It was at such a time that Wycliffe arose as a light in the darkness; and, like the star that appeared over the fields of Bethlehem, he guided many souls to the Saviour. The numerous books he wrote were spread abroad in the same manner as his written Bible. He also prepared many sermons, about three hundred of which have been preserved to the present day. From these we learn what were the truths he taught the people.
The priests said that human merits and sufferings, penance and pilgrimages, would certainly entitle them to heaven; but Wycliffe taught that sinful man could not save himself, and that mercy was only to be found through faith in the blood and righteousness of Jesus Christ. The priests asserted that images should be, honored, and that there were many mediators; but the bold reformer said that the worship of images was idolatry, and that saints and angels were not to be prayed to, for "there is but one Mediator between God and men." He maintained that the church of Rome is no more the head of the churches than any other church; and that the apostle Peter had no more power given him than any other apostle; and for all his doctrines he referred to the word of God, maintaining that it was the only safe guide to a Christian man. In many other ways he opposed the doings and teachings of the priests of the Papal church.
Wycliffe did not quite receive all the great Bible truths in all their fulness: it is a wonder that he knew so much at a time when all the land was sunk in ignorance and error. But he understood enough of the word of God to know that many of the doctrines of the Romish church could not be found there. And he preached so many of the true doctrines of the Bible as well to entitle him to the honorable name, THE MORNING STAR OF THE REFORMATION.
The "good parson" was much beloved in his own parish; and many came from the villages around to his church, that they might hear the gospel from his lips [the carved oak and the velvet robe, nearly destroyed by time, which he wore, are still preserved in the vestry of Lutterworth church]. He was often seen, with a portion of his written Bible under his arm, and staff in hand, visiting from house to house. The mansions of the gentry, the dwellings of the farmers, and the cottages of the field-laborers, were favored alike with his pastoral visits. He was the friend of all; he was ready to teach and comfort and pray for all at all times. Thus he lived, seeking the good of souls, his enemies opposing him even to the end of his days, though God did not permit them to cast him into prison, nor to bring him to a cruel death, as they desired.
Continued labor at length broke down his health. One day, when in church, he was seized with a fatal attack of disease, and sunk to the ground. He was carried into his house, where he lay in a speechless state for two days, and then died. But though he was removed, he left behind him many disciples, who carried on the good work which he had so well begun.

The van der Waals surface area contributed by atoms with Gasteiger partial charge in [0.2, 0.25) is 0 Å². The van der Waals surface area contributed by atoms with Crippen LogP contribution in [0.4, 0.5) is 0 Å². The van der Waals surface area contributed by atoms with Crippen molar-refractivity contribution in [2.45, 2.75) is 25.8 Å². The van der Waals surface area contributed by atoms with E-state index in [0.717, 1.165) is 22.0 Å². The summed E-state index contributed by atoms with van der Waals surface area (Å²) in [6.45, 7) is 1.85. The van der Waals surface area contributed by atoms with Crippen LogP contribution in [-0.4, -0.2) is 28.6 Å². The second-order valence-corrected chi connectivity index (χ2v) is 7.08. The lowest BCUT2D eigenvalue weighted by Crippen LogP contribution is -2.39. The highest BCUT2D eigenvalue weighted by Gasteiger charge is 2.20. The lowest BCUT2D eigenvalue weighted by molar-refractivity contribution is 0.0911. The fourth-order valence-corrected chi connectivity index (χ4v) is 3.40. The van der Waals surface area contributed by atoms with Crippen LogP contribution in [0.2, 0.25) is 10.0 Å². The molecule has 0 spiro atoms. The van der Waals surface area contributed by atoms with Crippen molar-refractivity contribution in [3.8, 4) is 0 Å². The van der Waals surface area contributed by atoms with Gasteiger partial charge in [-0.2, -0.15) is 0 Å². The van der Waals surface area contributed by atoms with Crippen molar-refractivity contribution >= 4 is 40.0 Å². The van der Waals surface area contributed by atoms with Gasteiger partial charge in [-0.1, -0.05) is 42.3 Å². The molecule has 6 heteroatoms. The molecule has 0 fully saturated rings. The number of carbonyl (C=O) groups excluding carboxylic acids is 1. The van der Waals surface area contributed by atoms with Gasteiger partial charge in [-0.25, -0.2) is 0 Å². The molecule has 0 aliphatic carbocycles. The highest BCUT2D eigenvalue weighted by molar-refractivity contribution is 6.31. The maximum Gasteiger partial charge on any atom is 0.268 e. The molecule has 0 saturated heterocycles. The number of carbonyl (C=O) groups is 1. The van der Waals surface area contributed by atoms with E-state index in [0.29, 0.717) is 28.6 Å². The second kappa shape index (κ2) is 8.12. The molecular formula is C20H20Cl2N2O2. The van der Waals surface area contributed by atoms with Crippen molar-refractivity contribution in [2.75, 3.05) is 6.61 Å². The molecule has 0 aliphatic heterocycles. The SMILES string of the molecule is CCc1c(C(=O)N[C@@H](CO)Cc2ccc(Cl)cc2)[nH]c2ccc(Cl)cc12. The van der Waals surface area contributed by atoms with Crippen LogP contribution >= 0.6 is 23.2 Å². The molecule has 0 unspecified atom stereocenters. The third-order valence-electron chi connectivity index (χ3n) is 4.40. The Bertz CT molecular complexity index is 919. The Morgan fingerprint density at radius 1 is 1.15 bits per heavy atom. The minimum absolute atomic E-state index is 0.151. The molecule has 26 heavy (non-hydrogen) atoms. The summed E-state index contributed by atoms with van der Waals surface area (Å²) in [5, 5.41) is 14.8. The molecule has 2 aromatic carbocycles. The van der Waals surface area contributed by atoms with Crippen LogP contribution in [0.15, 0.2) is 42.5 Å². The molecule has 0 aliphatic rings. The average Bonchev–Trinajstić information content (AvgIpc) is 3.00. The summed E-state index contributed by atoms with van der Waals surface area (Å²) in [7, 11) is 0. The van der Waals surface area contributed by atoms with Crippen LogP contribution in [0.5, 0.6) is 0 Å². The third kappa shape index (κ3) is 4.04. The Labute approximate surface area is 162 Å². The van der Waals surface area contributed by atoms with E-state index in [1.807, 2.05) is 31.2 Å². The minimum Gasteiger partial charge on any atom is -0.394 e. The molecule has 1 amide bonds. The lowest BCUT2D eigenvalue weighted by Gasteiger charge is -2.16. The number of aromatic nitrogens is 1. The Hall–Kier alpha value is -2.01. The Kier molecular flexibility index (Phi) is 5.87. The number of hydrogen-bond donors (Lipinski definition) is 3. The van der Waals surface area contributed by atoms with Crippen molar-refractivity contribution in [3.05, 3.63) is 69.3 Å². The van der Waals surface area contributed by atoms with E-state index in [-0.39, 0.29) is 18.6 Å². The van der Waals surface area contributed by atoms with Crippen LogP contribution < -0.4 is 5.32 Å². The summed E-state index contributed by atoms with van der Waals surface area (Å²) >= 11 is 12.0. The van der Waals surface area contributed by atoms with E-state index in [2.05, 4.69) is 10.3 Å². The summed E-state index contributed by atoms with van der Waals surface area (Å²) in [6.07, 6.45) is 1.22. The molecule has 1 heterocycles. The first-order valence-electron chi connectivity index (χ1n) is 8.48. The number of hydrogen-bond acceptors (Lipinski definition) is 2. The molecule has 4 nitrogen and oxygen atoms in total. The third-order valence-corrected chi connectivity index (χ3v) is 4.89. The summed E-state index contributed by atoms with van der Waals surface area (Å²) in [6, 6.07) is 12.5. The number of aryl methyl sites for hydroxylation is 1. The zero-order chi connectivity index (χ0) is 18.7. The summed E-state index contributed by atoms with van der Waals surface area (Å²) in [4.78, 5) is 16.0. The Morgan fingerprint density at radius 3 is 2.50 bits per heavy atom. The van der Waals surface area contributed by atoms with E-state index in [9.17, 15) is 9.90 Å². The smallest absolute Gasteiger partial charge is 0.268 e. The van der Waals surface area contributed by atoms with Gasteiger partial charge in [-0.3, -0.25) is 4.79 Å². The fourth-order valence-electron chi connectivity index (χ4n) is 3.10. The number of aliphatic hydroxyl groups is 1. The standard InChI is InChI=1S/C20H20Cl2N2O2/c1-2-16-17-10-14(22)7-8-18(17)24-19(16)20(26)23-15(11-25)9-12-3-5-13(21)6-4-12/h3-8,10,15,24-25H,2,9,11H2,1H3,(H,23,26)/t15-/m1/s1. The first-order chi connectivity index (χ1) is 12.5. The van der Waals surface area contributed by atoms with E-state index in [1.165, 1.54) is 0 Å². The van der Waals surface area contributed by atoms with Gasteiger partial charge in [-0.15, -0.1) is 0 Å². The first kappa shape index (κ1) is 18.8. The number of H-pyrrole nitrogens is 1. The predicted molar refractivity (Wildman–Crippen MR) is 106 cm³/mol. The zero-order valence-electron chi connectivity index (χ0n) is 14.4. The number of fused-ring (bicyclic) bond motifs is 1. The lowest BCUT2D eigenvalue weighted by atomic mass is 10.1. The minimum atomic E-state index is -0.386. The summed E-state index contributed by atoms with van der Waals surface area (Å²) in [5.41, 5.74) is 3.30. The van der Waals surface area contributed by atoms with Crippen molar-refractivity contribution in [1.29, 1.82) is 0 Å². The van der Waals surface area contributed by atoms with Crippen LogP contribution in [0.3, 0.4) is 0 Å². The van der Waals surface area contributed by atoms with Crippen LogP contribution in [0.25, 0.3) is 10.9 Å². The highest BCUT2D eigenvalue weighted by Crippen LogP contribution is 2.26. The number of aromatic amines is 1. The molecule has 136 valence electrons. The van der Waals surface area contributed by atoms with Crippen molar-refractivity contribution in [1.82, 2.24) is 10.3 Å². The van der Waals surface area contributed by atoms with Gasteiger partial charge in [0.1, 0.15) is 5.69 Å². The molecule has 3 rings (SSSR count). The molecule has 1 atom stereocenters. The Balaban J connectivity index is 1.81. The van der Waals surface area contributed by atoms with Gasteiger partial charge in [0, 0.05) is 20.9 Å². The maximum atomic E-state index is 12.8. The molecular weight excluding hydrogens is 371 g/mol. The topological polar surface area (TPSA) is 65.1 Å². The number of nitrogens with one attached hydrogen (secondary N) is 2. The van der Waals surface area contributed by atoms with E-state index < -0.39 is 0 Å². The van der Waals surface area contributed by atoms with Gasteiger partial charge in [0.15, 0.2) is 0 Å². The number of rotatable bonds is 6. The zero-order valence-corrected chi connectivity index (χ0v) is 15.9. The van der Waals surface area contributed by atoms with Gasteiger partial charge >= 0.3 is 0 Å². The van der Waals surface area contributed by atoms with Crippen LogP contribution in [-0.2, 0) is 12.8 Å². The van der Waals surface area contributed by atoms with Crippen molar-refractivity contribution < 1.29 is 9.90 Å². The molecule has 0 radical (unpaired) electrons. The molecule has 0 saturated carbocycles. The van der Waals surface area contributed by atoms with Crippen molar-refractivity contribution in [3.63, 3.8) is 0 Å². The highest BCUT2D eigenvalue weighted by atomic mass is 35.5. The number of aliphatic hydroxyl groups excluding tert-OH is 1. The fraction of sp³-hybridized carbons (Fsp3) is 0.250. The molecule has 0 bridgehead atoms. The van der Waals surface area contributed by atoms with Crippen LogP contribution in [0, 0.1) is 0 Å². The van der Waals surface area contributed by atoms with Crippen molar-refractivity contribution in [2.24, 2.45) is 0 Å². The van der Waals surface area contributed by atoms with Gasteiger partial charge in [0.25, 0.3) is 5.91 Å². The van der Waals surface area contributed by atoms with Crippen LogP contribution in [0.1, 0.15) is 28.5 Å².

Though Wycliffe never left his own land, to preach the truth across the seas, it was carried into almost every country of Europe by his writings. His tracts and sermons were read by many awakened minds, and were the means of preparing them for a full knowledge of the gospel.
As his enemies could not prevail against him while he lived, they showed their hatred of his name and doctrine after his death. When his remains had lain in the grave for forty one years, they were dug up and burned, and the ashes cast into the little river Swift, which flows near the town where he labored. Thence, as an old writer says, they passed into the great river Severn, then in their onward course into the narrow seas, and at last into the wide ocean; and thus became the emblem of the truth, which should flow from the little country town over England and the world. That it shall extend "from the river to the ends of the earth," we know, for the word of God declares it.
In this simple tale we see through what struggles and dangers some have passed for the gospel's sake. The practical lesson we are taught is, to be at all times decided for the truth. By being decided, we do not mean to be noisy, or forward, or stubborn. One of the fruits of the Spirit is gentleness, which consists with the greatest firmness and decision in that which is right. We must in meekness instruct those that oppose the word of God. 2 Timothy 2:25. Whilst we are "valiant for the truth upon the earth," we are to speak that truth in love. Jeremiah 9:3; Ephesians 4:15. Be decided, then, for God's word in opposition to all error.
Let us be thankful for those whom God has raised up as examples of holy decision. They labored, and we enjoy the benefit of their labors. They planted a little sapling which took root, and has become a great tree, under whose boughs we now sit in peace. It was through God's grace working in them that we now possess a free and full Bible. Let us, then, give heed to the truths it contains, and yield our hearts to the gracious Saviour it makes known.
From Historical Tales for Young Protestants. Philadelphia: American Sunday-School Union, [186-?].
>> More John Wycliffe